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  2. Jun 2020
    1. But as we surveil each other in profoundly coercive ways, we also risk — as is often the case with informal forms of power — replicating the coercive power of the state itself. Surveillance disciplines our behavior, as any minority who’s passed through a security checkpoint in America can tell you in detail. It creates certain behaviors by design, most notably compliance, the willingness to do anything to avoid being hurt.

      By exercising the informal power of sousveillance and public harassment, there is a danger of creating a disciplinary regime regulated by a mob mentality.

    2. The story’s charm disguises the invasion of privacy at its heart: the way technology is both eroding our personal boundaries and coercing us in deleterious ways.

      The author implies that Rosey Blair’s behaviour is not a single case of a misjudged behaviour but rather a symptom of the paradox of our society. On one hand, we are supposed to respect other people’s privacy. On the other hand, the very structure of existing social media platforms encourages their users to exploit any opportunity to increase the number of their followers or/and increase their visibility.

    3. In some cases, our use of cellphone cameras has the potential to liberate us when directed at the state, subjecting the powerful and privileged to forms of accountability that they’re not used to. That’s been made plain by the significant role of cellphone video in the movement against police brutality.

      This is very different from publicly speculating about strangers getting up to use the bathroom on an airplane, insinuating a sexual encounter for entertainment. Who in their right mind would want that to happen to them. Do unto others people.

    4. Last night on a flight home, my boyfriend and I asked a woman to switch seats with me so we could sit together. We made a joke that maybe her new seat partner would be the love of her life and well, now I present you with this thread.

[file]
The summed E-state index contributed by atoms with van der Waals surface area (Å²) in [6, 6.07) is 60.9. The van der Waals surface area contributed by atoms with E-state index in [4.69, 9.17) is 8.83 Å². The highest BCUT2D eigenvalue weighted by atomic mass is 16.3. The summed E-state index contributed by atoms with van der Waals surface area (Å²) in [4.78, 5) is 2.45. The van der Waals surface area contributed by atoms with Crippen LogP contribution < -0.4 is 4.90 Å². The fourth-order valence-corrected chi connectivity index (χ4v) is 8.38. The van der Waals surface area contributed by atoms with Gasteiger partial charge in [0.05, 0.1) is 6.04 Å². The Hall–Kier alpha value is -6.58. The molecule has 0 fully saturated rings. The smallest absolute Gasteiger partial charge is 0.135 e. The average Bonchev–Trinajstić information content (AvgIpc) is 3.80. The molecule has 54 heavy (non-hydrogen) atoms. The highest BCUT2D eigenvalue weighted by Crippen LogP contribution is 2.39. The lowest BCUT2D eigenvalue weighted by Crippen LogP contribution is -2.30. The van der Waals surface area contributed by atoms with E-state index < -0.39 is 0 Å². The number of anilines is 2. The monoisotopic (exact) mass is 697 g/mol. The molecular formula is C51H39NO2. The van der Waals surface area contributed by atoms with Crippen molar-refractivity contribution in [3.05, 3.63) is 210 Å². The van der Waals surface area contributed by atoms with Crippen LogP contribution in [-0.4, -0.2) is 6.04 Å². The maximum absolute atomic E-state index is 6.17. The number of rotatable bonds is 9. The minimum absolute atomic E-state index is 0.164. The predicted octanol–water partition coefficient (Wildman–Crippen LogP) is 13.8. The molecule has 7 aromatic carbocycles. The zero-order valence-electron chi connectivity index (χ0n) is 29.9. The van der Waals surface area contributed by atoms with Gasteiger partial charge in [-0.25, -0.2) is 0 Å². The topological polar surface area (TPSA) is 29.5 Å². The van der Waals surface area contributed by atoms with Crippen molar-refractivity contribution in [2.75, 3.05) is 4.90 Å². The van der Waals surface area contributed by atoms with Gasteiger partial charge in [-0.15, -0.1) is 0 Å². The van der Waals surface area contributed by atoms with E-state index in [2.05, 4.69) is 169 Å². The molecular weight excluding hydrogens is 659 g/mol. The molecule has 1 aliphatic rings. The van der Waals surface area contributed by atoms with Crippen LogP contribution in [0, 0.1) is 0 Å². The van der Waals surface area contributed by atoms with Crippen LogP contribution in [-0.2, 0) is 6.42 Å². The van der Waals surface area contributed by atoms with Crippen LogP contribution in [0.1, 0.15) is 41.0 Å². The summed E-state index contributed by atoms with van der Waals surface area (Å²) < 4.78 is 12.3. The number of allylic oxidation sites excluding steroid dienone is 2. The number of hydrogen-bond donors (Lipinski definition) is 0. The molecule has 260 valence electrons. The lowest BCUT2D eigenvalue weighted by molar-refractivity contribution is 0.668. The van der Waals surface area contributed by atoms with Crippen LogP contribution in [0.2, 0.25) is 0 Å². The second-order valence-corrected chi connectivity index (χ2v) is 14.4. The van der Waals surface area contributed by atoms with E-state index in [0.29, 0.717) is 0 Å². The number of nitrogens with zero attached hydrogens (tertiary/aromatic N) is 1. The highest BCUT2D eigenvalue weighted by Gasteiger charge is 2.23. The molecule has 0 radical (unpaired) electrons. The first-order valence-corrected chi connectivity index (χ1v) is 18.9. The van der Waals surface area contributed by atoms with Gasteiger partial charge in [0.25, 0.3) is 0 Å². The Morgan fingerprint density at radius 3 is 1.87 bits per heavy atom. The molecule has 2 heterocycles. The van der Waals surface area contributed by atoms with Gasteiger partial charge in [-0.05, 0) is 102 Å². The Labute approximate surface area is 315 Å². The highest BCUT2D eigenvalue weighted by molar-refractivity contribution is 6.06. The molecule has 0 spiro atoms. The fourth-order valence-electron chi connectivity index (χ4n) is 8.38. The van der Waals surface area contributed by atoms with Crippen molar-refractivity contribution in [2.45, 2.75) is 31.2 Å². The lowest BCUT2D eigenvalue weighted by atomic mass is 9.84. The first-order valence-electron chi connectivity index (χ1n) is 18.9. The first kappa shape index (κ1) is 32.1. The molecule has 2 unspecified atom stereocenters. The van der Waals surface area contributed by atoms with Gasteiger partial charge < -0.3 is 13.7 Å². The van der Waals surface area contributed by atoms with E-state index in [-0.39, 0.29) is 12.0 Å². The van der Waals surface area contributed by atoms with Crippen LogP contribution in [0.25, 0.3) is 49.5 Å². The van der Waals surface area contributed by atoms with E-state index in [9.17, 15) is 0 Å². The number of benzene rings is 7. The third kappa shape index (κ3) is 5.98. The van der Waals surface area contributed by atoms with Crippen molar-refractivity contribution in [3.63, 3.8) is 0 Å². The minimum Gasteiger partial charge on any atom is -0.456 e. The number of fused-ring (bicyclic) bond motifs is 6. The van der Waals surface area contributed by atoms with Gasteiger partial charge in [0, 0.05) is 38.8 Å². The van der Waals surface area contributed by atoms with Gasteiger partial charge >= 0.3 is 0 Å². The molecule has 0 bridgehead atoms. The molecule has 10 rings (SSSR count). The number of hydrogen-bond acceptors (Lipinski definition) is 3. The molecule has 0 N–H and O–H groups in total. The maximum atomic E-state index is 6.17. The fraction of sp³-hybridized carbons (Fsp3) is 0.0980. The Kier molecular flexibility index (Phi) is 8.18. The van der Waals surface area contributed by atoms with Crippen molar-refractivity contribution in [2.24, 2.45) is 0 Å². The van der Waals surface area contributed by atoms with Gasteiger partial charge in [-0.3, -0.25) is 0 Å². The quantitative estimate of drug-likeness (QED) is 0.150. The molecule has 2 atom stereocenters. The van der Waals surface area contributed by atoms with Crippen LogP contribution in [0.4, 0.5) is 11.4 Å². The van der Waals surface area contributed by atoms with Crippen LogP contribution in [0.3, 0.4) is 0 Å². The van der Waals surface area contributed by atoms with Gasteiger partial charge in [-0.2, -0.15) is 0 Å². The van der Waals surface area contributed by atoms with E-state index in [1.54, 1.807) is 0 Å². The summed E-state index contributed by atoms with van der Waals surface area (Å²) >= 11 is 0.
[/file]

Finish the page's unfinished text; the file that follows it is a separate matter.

I have not read or seen the entire thread, I have only read about it, but there is so much wrong here it is difficult to know where to start. It is such a huge invasion for entertainment and self promotion. Perhaps if no pictures were involved it would have been less intrusive, but its value as entertainment would have been significantly diminished.

    5. There are parents who will not have their children's faces appear anywhere on the internet, including sending emails of photos...I cannot imagine how the parents of that small child peering over her seat reacted if they were made aware of this inadvertent web appearance

    6. In some cases, our use of cellphone cameras has the potential to liberate us when directed at the state, subjecting the powerful and privileged to forms of accountability that they’re not used to. That’s been made plain by the significant role of cellphone video in the movement against police brutality.

      The cell phone has come to be seen as doing more for civil rights than anything in many years--especially in the recent killing of George Floyd and the awareness (finally) of many Americans about the blatant injustices that have gone unchecked.

    7. The story’s charm disguises the invasion of privacy at its heart: the way technology is both eroding our personal boundaries and coercing us in deleterious ways.

      A story that serves as momentary entertainment for many can wreak havoc on those it is about. In this case, a young woman who values her privacy has to hire an attorney and remove herself from the internet...while others enjoy their fifteen minutes of fame.

    1. On Saturday May 30th filmmaker and photographer David Jones of David Jones Media felt compelled to go out and serve the community in some way. He decided to use his art to try and explain the events that were currently impacting our lives. On day two, Sunday the 31st, he activated his dear friend author Kimberly Jones to tag along and conduct interviews. During a moment of downtime he captured these powerful words from her and felt the world couldn’t wait for the full length documentary, they needed to hear them now. Show less Show more